Not everything should make a comeback.
In February 2013, Arkansas passed the strictest abortion ban in the country via the Human Heartbeat Protection Act, a bill that made it illegal for women to receive an abortion after 12 weeks if doctors could detect a heartbeat. According to Mother Jones, two doctors had challenged the bill in the lower courts, which prevented it from ever going into effect.
Nearly three years later, supporters of the bill in the Arkansas Legislature, which at the time overrode then-Democratic Gov. Mike Beebe's veto, were still fighting to appeal the decision. On Tuesday, the U.S. Supreme Court told them tough luck and threw out a petition for the court to reconsider the ban.
The court ruled that the case, Beck v. Edwards, raised a crucial question of viability, which was answered in the landmark case Roe v. Wade and the subsequent Planned Parenthood of Southeastern Pennsylvania v. Casey. In the petition, the Supreme Court notes the state of Arkansas was asking whether the decisions made in these historic decisions should be "revisited and overruled." The court's answer, in short, was no.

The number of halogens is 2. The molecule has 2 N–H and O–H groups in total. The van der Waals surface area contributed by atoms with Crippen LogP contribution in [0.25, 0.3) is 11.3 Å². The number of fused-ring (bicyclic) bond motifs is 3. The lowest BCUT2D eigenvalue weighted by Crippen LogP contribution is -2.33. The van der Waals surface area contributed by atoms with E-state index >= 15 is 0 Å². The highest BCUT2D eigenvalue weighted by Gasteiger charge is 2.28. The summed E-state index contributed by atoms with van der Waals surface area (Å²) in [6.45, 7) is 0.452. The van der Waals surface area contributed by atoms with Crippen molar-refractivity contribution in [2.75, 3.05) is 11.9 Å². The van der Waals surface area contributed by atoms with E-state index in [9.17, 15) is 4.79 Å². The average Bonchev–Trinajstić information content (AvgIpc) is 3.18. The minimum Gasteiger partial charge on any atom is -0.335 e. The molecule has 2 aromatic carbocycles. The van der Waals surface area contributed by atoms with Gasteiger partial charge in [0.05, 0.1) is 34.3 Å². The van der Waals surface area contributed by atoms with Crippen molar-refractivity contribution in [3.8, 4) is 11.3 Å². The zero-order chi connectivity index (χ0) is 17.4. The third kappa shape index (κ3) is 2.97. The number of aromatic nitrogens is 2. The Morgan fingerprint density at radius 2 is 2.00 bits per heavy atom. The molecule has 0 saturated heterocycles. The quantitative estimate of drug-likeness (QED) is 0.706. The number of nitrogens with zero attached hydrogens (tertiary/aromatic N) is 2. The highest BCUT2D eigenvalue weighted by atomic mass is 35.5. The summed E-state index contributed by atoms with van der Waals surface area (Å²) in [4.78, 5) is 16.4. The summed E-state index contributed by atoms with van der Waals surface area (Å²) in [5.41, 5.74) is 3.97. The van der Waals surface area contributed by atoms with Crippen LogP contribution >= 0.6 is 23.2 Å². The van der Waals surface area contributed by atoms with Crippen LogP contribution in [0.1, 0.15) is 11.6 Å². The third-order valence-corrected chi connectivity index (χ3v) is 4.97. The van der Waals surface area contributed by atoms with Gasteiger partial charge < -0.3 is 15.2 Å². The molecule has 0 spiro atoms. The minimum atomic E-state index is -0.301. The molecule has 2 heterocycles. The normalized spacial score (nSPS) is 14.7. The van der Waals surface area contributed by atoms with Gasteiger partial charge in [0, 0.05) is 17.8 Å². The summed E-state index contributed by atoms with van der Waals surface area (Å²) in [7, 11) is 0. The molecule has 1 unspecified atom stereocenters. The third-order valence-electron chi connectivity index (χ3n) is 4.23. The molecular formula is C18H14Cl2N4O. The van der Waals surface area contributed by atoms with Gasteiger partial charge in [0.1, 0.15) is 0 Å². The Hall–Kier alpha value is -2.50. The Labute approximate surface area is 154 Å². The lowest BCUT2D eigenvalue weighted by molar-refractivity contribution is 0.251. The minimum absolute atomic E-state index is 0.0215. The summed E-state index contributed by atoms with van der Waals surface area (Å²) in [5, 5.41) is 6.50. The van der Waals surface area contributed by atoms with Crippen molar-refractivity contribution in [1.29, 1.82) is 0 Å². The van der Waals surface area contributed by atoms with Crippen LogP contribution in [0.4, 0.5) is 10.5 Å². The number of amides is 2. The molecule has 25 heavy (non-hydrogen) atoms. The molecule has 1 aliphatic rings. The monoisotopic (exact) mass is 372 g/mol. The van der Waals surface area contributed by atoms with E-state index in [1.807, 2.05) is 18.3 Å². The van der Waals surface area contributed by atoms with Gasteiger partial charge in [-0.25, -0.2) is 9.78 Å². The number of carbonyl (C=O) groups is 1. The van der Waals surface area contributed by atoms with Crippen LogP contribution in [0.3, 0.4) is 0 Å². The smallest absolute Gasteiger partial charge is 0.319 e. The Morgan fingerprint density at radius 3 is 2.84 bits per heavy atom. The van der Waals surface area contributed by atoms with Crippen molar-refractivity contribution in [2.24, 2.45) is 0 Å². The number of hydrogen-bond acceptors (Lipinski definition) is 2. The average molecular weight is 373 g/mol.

It's a big win for pro-choice advocates continuing to fight restrictions on women's access to abortions across the country.
"The Supreme Court has never wavered in affirming that every woman has a right to safely and legally end a pregnancy in the U.S. — and this extreme abortion ban was a direct affront to that right," Center for Reproductive Rights president and CEO Nancy Northup said Tuesday in a statement.
Correction: Jan. 21, 2016